We’ll be out of town trying to raise money for the League early this week. Say a prayer for us.
It’s tough to run a national organization when your enemies have so much of your money tied up and a federal injunction against you, even though the highest court in the land ordered them to give your money back and vacate the injunction.
But we manage, and have redoubled our efforts to make abortion illegal and keep women from having abortions even while they’re legal.
Hynes Proposes Stem Cell Referendum
The people of Illinois may get the chance Californians had to decide whether embryonic stem cells can be used in experiments. Illinois State Comptroller Dan Hynes wants a referendum on the 2006 ballot that would seek a six percent levy on certain elective surgeries, to fund a billion dollar grant and loan to fund embryonic stem cell research.
The plan is backed by the Rehabilitation Institute of Chicago his wife belongs to. Yet not one experiment using embryonic stem cells has been successful, while the use of adult stem cells, which is legitimate, has an outstanding and long record of success.
Hynes admits that opponents of the use of embryonic stem cells include conservatives and the Roman Catholic Church, who point out that use of embryonic stem cells destroys human life. The article erroneously refers to embryonic stem cells as “potential human life.”
Conservatives have two years in which to inform Illinois voters that: (1) adult stem cells work and using them is not murder, and (2) embryonic stem cells don’t work and are using them is murder.
Facing a liberal media it is going to be a tough job. Hynes’ proposal comes in the wake of the recent defeat in the Illinois Senate seeking privately funded embryonic stem cell research. Only California and New Jersey presently endorse publicly funded stem-cell research.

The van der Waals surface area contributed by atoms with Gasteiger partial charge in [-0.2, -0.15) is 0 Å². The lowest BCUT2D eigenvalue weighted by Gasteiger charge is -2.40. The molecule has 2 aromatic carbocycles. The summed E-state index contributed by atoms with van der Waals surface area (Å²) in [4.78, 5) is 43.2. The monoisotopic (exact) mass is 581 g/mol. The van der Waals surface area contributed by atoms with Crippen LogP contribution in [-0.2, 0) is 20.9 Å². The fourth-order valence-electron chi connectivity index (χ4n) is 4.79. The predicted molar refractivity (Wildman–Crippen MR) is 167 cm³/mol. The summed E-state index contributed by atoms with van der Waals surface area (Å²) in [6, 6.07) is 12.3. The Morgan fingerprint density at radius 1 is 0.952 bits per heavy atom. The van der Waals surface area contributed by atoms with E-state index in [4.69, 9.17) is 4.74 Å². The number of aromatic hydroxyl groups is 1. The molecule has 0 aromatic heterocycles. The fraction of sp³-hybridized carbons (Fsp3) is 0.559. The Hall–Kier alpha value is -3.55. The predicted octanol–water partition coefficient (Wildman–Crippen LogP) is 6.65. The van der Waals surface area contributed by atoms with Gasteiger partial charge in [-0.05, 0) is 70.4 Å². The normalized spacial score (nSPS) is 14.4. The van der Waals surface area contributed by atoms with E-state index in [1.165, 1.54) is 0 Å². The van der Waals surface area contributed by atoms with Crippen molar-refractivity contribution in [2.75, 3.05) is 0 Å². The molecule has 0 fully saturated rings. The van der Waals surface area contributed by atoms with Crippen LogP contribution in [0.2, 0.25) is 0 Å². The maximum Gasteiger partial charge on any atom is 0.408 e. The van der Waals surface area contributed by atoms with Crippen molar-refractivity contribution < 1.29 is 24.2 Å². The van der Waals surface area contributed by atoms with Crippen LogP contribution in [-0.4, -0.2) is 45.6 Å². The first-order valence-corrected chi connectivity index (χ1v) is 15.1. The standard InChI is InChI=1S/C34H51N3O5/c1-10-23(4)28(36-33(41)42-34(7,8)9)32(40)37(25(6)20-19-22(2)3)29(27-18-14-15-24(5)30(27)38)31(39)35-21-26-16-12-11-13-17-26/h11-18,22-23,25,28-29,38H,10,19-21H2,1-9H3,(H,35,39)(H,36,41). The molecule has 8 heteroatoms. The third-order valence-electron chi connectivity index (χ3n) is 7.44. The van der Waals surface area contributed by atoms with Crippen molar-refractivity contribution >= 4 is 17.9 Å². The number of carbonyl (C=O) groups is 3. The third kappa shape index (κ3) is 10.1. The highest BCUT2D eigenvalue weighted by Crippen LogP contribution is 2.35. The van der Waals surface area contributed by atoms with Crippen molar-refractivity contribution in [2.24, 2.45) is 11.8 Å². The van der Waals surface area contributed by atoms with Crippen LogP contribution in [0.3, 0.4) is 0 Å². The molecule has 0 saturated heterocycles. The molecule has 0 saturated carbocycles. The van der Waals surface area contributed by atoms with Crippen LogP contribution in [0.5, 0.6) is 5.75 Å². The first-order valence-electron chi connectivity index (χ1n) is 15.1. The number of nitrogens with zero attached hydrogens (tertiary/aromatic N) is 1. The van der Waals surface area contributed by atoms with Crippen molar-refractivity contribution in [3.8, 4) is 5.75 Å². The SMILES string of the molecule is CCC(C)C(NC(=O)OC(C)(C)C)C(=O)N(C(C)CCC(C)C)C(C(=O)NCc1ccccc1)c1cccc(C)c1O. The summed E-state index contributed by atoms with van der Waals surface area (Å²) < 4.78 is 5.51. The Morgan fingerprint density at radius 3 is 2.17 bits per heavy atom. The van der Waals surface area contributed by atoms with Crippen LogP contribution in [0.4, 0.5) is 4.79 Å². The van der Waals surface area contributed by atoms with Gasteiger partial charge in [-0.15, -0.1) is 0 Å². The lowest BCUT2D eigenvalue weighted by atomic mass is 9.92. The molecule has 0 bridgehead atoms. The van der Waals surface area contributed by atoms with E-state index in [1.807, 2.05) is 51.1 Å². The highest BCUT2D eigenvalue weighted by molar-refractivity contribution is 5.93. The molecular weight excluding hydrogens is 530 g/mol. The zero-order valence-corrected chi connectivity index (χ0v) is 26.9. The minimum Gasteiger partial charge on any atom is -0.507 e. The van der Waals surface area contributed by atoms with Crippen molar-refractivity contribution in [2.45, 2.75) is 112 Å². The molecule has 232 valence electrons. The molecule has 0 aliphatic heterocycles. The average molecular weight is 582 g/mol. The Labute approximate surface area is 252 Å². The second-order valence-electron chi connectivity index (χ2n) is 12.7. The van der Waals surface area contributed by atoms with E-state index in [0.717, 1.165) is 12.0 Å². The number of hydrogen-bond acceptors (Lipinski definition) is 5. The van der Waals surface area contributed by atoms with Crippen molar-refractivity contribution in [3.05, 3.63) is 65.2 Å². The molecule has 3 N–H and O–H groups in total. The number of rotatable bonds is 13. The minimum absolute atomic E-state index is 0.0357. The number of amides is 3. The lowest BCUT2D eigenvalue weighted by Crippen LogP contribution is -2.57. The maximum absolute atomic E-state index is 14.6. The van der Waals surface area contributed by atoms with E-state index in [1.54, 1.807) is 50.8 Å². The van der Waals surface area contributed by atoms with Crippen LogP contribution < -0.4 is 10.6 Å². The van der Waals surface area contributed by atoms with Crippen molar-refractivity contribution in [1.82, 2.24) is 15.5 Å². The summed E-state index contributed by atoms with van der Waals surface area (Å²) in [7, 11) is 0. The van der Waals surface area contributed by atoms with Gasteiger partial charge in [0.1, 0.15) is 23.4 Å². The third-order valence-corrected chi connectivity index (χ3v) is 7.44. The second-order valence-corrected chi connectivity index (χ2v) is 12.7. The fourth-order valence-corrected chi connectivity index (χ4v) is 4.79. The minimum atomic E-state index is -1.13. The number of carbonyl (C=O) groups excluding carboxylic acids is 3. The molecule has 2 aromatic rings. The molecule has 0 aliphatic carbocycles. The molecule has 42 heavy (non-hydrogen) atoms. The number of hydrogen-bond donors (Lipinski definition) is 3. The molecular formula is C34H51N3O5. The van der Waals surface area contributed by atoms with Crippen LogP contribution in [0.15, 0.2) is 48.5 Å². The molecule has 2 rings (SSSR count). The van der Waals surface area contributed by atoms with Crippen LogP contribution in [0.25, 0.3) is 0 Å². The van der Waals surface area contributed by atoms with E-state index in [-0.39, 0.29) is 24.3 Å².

Survey Shows Public Confused on Abortion
A story in Monday’s Chicago Sun-Times asks whether there should be age limits on Supreme Court Justices, and cites a survey showing that 59 percent of respondents did not know that William Rehnquist is Chief Justice of the U. S. Supreme Court.
In the same survey, 59 percent of respondents want to keep Roe v. Wade, while 31 percent want it overturned. We wonder if any of the 59 percent who want to keep Roe ever read the 1973 abortion ruling. More than 87 percent of Americans oppose late term abortions, but Roe allows abortions up to the day of birth. Try to figure that out.
The article does admit, however, that the main issue for all future court nominees will be their stand on Roe v. Wade.
Quindlen and the Mushy Middle
In the Nov. 29 issue of Newsweek, Anna Quindlen’s “Life Begins at Conversation” message is that the public debate on abortion has advanced the least of any controversy during the past 15 years. Her two main sources are Frances Kissling of Catholics for a Free Choice, and the National Catholic Reporter, both of which say we need a good, reasonable discussion of abortion — that there is no black and white answer, but only “the messy gray zone of hard choices informed by individual circumstances and conscience.”
Quindlen says people of good faith need to talk about it that way and advance the dialogue even in the face of rigid opposition. She tries to make a reasonable argument for staying in the mushy middle.
While she admits that many abortion supporters are concerned about what they can see on the sonogram, and wonder how a 14-year-old needs parental permission for a tattoo but not for an abortion, and they even notice that you call it a fetus when you don’t want it, and a baby when you do, she says the decision must be left up to the woman.
What, she asks, about the woman who is “suicidal in the face of pregnancy?” We wonder if Quindlen has checked the statistics on suicides following abortion.
While Quindlen holds to the mushy middle and probably makes sense to many of her readers, the fact remains that this really is a black and white issue. But when you don’t accept absolutes, you have to stay in the gray zone, and try to make your own dilemma appear reasonable. It doesn’t work.